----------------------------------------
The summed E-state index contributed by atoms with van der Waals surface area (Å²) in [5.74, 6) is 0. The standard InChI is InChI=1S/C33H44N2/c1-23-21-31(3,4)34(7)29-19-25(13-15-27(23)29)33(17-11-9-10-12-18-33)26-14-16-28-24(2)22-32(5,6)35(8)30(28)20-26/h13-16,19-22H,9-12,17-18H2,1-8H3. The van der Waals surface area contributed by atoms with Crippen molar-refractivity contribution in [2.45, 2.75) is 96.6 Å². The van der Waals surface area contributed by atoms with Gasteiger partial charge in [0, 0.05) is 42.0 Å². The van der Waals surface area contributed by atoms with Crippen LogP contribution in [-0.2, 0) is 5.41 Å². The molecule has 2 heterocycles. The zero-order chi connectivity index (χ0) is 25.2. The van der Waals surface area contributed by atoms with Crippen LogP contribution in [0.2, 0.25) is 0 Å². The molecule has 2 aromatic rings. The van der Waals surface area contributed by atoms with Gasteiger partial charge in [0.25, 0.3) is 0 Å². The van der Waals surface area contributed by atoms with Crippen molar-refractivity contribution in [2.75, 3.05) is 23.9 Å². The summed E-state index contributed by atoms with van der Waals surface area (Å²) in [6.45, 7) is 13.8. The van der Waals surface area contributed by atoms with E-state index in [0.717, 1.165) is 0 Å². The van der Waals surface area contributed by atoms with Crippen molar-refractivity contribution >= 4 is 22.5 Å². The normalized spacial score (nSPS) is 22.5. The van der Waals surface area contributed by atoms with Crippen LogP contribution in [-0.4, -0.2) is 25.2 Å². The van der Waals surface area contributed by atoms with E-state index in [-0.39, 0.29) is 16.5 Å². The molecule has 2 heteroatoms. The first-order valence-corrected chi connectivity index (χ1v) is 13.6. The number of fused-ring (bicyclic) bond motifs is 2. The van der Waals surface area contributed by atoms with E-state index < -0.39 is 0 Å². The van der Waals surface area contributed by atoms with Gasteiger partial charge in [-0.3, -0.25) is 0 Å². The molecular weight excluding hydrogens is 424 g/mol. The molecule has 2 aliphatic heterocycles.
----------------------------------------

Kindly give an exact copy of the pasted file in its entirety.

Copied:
The summed E-state index contributed by atoms with van der Waals surface area (Å²) in [5.74, 6) is 0. The standard InChI is InChI=1S/C33H44N2/c1-23-21-31(3,4)34(7)29-19-25(13-15-27(23)29)33(17-11-9-10-12-18-33)26-14-16-28-24(2)22-32(5,6)35(8)30(28)20-26/h13-16,19-22H,9-12,17-18H2,1-8H3. The van der Waals surface area contributed by atoms with Crippen molar-refractivity contribution in [2.45, 2.75) is 96.6 Å². The van der Waals surface area contributed by atoms with Gasteiger partial charge in [0, 0.05) is 42.0 Å². The van der Waals surface area contributed by atoms with Crippen LogP contribution in [-0.2, 0) is 5.41 Å². The molecule has 2 heterocycles. The zero-order chi connectivity index (χ0) is 25.2. The van der Waals surface area contributed by atoms with Crippen LogP contribution in [0.2, 0.25) is 0 Å². The molecule has 2 aromatic rings. The van der Waals surface area contributed by atoms with Gasteiger partial charge in [0.25, 0.3) is 0 Å². The van der Waals surface area contributed by atoms with Crippen molar-refractivity contribution in [2.75, 3.05) is 23.9 Å². The summed E-state index contributed by atoms with van der Waals surface area (Å²) in [6.45, 7) is 13.8. The van der Waals surface area contributed by atoms with E-state index in [0.717, 1.165) is 0 Å². The van der Waals surface area contributed by atoms with Crippen molar-refractivity contribution >= 4 is 22.5 Å². The normalized spacial score (nSPS) is 22.5. The van der Waals surface area contributed by atoms with Crippen LogP contribution in [-0.4, -0.2) is 25.2 Å². The van der Waals surface area contributed by atoms with E-state index in [-0.39, 0.29) is 16.5 Å². The molecule has 2 heteroatoms. The first-order valence-corrected chi connectivity index (χ1v) is 13.6. The number of fused-ring (bicyclic) bond motifs is 2. The van der Waals surface area contributed by atoms with E-state index < -0.39 is 0 Å². The van der Waals surface area contributed by atoms with Gasteiger partial charge in [-0.3, -0.25) is 0 Å². The molecular weight excluding hydrogens is 424 g/mol. The molecule has 2 aliphatic heterocycles.